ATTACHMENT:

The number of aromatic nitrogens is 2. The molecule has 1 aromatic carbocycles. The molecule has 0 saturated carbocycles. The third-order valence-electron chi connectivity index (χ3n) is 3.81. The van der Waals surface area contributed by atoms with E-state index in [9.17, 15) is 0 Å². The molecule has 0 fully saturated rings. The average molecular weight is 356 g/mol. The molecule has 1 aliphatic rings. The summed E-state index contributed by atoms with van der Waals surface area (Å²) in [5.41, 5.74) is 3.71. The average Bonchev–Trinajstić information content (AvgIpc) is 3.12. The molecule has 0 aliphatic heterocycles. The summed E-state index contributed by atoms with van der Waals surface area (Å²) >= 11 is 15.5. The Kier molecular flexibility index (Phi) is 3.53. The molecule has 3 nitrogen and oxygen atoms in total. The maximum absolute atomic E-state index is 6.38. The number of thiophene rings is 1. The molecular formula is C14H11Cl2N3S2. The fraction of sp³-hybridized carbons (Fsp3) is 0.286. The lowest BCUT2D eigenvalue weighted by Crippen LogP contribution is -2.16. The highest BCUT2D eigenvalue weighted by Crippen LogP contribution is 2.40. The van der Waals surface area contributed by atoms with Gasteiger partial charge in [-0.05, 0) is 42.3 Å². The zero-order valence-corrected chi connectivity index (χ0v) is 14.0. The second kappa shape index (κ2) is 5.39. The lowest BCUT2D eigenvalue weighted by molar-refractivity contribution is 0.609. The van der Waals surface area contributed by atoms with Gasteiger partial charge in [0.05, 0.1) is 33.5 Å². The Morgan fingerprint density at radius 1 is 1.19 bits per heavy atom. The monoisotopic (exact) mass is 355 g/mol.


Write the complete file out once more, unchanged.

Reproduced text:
The number of aromatic nitrogens is 2. The molecule has 1 aromatic carbocycles. The molecule has 0 saturated carbocycles. The third-order valence-electron chi connectivity index (χ3n) is 3.81. The van der Waals surface area contributed by atoms with E-state index in [9.17, 15) is 0 Å². The molecule has 0 fully saturated rings. The average molecular weight is 356 g/mol. The molecule has 1 aliphatic rings. The summed E-state index contributed by atoms with van der Waals surface area (Å²) in [5.41, 5.74) is 3.71. The average Bonchev–Trinajstić information content (AvgIpc) is 3.12. The molecule has 0 aliphatic heterocycles. The summed E-state index contributed by atoms with van der Waals surface area (Å²) >= 11 is 15.5. The Kier molecular flexibility index (Phi) is 3.53. The molecule has 3 nitrogen and oxygen atoms in total. The maximum absolute atomic E-state index is 6.38. The number of thiophene rings is 1. The molecular formula is C14H11Cl2N3S2. The fraction of sp³-hybridized carbons (Fsp3) is 0.286. The lowest BCUT2D eigenvalue weighted by Crippen LogP contribution is -2.16. The highest BCUT2D eigenvalue weighted by Crippen LogP contribution is 2.40. The van der Waals surface area contributed by atoms with Gasteiger partial charge in [-0.05, 0) is 42.3 Å². The zero-order valence-corrected chi connectivity index (χ0v) is 14.0. The second kappa shape index (κ2) is 5.39. The lowest BCUT2D eigenvalue weighted by molar-refractivity contribution is 0.609. The van der Waals surface area contributed by atoms with Gasteiger partial charge in [0.05, 0.1) is 33.5 Å². The Morgan fingerprint density at radius 1 is 1.19 bits per heavy atom. The monoisotopic (exact) mass is 355 g/mol.